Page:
Is an EdS degree a master’s program or a doctoral program?
Neither. An Education Specialist degree is more than a master’s degree, but it does not include comprehensive exams or a dissertation, so not quite a PhD program. The EdS training, therefore, includes much of the same coursework and clinical training with a year-long internship as PhD programs, but does not include some specific course for doctoral-level students.
What is the practicum experience like? Why is it important that students have this hands-on experience?
We asked Brigid Garvin and Katherine Piselli to give us more information on the practicum options for students in this program. Garvin is a school psychologist with the Department of Pediatrics at St. Christopher’s Hospital for Children and organizes the practicum there. Piselli is a school psychologist and clinical associate at Drexel School of Education and organizes the practicum with Elwyn.
St. Christopher’s Hospital for Children Practicum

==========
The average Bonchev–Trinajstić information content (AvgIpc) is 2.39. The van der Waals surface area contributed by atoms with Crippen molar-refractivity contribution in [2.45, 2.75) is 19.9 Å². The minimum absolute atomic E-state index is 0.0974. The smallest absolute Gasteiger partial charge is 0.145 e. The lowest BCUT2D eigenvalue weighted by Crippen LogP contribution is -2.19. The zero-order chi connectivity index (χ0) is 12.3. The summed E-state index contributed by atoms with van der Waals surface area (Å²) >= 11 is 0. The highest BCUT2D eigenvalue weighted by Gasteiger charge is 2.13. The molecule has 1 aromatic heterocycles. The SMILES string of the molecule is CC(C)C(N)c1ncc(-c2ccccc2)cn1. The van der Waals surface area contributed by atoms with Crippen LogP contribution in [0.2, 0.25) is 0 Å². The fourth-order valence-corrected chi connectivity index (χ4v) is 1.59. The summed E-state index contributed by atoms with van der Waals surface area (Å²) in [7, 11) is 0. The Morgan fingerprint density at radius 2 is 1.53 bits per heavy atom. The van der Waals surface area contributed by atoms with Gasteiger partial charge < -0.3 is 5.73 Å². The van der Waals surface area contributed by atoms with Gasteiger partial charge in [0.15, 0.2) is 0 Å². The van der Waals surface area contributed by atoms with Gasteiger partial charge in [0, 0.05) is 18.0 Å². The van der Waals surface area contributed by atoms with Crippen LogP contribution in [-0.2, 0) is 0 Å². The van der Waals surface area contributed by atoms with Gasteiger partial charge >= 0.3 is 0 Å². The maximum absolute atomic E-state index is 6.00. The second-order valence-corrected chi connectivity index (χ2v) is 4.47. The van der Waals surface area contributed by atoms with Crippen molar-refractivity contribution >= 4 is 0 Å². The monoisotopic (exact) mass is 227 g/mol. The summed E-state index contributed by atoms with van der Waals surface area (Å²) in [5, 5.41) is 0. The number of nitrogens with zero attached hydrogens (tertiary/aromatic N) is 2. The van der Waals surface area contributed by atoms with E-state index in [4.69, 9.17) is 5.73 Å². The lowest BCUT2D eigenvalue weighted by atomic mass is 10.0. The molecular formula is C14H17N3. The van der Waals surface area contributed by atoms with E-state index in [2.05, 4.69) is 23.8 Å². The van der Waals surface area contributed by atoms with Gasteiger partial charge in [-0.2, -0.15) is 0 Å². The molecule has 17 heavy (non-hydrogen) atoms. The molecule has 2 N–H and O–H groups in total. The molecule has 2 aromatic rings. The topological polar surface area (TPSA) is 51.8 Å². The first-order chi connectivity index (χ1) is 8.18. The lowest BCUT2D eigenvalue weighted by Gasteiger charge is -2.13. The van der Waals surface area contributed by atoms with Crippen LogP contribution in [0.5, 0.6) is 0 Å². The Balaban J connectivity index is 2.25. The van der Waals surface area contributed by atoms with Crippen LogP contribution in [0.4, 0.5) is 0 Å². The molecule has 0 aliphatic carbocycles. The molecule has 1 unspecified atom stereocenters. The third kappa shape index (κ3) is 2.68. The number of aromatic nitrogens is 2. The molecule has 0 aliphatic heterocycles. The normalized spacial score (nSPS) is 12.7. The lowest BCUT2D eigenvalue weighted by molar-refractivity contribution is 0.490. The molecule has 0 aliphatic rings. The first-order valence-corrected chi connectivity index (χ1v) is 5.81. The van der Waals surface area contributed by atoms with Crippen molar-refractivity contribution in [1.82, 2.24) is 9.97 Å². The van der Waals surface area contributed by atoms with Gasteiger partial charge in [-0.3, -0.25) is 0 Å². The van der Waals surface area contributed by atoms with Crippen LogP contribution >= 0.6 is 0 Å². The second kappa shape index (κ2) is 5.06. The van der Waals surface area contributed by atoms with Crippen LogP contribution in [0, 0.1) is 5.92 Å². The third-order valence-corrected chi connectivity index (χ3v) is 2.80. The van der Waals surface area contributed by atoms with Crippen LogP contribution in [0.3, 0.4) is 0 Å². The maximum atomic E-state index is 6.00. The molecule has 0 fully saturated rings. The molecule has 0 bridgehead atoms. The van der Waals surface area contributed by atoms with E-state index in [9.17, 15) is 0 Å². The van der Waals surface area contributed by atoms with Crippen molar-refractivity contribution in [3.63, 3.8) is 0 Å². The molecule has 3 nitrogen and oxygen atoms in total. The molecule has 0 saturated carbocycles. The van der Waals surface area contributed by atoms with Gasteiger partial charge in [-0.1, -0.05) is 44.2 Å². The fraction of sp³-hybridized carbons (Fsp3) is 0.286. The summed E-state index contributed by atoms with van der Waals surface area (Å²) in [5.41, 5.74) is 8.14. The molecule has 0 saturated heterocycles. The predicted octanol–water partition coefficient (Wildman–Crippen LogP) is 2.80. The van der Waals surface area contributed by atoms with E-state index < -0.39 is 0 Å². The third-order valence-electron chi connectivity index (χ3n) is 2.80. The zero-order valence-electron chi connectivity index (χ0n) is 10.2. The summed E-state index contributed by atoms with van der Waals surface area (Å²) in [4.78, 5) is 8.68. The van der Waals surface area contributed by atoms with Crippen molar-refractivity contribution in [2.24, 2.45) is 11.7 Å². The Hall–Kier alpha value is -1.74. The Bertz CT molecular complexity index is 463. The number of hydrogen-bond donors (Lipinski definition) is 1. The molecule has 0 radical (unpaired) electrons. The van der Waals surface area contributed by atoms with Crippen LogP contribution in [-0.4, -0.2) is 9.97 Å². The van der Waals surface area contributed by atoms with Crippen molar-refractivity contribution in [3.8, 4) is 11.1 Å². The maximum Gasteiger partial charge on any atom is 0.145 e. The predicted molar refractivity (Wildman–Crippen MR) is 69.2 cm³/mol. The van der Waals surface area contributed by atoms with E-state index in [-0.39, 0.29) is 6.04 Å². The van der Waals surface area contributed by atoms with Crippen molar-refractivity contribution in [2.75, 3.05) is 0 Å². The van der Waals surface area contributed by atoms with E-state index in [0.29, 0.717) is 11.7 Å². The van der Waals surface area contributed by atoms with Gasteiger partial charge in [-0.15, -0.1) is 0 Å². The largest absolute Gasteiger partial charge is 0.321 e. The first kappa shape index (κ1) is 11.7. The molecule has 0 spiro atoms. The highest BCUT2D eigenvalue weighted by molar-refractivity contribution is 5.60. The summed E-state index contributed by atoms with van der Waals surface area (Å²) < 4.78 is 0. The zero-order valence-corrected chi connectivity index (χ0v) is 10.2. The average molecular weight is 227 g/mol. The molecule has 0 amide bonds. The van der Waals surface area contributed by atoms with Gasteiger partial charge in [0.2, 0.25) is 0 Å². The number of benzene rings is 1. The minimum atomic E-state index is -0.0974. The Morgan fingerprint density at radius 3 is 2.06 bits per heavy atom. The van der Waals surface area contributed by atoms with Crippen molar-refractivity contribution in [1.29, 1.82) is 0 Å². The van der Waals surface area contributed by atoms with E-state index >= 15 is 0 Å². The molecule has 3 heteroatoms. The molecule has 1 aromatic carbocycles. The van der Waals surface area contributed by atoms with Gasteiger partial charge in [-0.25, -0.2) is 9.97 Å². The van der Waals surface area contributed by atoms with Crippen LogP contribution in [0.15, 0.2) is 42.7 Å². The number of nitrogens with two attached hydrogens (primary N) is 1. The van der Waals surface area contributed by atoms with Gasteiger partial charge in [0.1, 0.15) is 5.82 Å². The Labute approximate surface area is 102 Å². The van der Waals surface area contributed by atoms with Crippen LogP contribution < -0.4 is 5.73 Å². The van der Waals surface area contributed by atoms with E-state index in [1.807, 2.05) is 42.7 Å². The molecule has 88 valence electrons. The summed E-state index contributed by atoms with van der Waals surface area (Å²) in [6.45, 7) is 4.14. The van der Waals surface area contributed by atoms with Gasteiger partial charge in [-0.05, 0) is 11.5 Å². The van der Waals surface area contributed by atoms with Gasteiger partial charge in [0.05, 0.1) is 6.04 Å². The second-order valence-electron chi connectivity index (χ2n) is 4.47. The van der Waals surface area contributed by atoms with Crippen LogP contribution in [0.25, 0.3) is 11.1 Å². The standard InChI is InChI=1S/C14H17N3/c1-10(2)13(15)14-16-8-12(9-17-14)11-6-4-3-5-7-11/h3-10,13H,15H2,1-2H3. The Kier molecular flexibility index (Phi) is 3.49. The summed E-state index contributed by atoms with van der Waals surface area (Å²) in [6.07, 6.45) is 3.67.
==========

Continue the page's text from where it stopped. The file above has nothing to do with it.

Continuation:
Practicum and internship experiences are a critical part of a practitioner’s training. It is through these opportunities that students learn to apply their skills across different clinical settings, while under supervision. Practicum experiences in pediatric settings, like St. Christopher’s Hospital for Children, allow our school psychologists-in-training to work within an interdisciplinary team to implement behavioral health screenings, assessment, and intervention. In addition, ongoing consultation within a behavioral health consultant model allows school psychologists to support families as they navigate the educational and community behavioral health systems. A school psychologist’s expertise in educational law and practices is a critical resource for families, as well as for our colleagues in primary care.
The School of Education’s Interdisciplinary Behavioral Health Clinic serves families referred through a partnership with Elwyn, the city’s early intervention provider for preschool-aged children. We conduct psychodiagnostic evaluations in order to confirm or rule out a diagnosis of Autism Spectrum Disorder and provide recommendations for the child’s IEP team. An early diagnosis of Autism Spectrum Disorder is critical for the provision of targeted social-communication instruction and behavioral supports, and we are proud to help reduce the wait for many children in the Philadelphia area. Students who help with this project will gain important skills in conducting semi-structured interviews with parents, completing behavioral observations, and consulting with parents about appropriate services for their children.